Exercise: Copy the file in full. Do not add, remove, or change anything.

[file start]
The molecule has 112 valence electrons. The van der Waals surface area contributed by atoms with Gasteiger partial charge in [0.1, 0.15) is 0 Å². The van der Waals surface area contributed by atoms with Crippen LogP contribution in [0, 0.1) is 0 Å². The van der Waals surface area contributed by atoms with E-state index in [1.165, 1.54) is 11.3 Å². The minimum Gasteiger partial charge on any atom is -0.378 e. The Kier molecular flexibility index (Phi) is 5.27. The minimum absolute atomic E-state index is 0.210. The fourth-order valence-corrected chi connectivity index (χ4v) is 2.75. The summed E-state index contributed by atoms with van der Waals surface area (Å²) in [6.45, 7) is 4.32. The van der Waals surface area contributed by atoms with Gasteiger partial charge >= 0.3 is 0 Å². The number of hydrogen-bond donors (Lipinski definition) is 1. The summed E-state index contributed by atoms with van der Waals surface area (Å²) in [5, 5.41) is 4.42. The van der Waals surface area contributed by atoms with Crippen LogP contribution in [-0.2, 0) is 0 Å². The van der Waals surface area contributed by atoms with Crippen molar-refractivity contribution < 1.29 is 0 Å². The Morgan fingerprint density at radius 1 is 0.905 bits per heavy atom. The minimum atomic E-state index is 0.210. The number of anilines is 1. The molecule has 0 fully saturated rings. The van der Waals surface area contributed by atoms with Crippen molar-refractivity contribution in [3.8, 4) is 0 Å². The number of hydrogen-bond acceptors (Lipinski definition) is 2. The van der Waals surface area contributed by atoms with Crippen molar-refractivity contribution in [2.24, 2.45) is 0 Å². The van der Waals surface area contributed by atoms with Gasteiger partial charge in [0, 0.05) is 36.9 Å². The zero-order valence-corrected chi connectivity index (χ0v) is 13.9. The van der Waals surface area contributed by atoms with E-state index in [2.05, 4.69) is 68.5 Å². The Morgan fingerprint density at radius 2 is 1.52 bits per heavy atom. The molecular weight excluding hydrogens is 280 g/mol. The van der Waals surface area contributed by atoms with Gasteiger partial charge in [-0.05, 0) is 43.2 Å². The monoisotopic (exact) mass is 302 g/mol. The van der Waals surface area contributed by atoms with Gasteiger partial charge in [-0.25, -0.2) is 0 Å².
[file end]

The molecule has 112 valence electrons. The van der Waals surface area contributed by atoms with Gasteiger partial charge in [0.1, 0.15) is 0 Å². The van der Waals surface area contributed by atoms with Crippen LogP contribution in [0, 0.1) is 0 Å². The van der Waals surface area contributed by atoms with E-state index in [1.165, 1.54) is 11.3 Å². The minimum Gasteiger partial charge on any atom is -0.378 e. The Kier molecular flexibility index (Phi) is 5.27. The minimum absolute atomic E-state index is 0.210. The fourth-order valence-corrected chi connectivity index (χ4v) is 2.75. The summed E-state index contributed by atoms with van der Waals surface area (Å²) in [6.45, 7) is 4.32. The van der Waals surface area contributed by atoms with Gasteiger partial charge >= 0.3 is 0 Å². The number of hydrogen-bond donors (Lipinski definition) is 1. The summed E-state index contributed by atoms with van der Waals surface area (Å²) in [5, 5.41) is 4.42. The van der Waals surface area contributed by atoms with Crippen LogP contribution in [-0.2, 0) is 0 Å². The van der Waals surface area contributed by atoms with Crippen molar-refractivity contribution < 1.29 is 0 Å². The Morgan fingerprint density at radius 1 is 0.905 bits per heavy atom. The minimum atomic E-state index is 0.210. The number of anilines is 1. The molecule has 0 fully saturated rings. The van der Waals surface area contributed by atoms with Crippen molar-refractivity contribution in [3.8, 4) is 0 Å². The number of hydrogen-bond acceptors (Lipinski definition) is 2. The van der Waals surface area contributed by atoms with Crippen molar-refractivity contribution in [2.24, 2.45) is 0 Å². The van der Waals surface area contributed by atoms with Gasteiger partial charge in [0, 0.05) is 36.9 Å². The zero-order valence-corrected chi connectivity index (χ0v) is 13.9. The van der Waals surface area contributed by atoms with E-state index in [2.05, 4.69) is 68.5 Å². The Morgan fingerprint density at radius 2 is 1.52 bits per heavy atom. The molecular weight excluding hydrogens is 280 g/mol. The van der Waals surface area contributed by atoms with Gasteiger partial charge in [-0.05, 0) is 43.2 Å². The monoisotopic (exact) mass is 302 g/mol. The van der Waals surface area contributed by atoms with Gasteiger partial charge in [-0.25, -0.2) is 0 Å².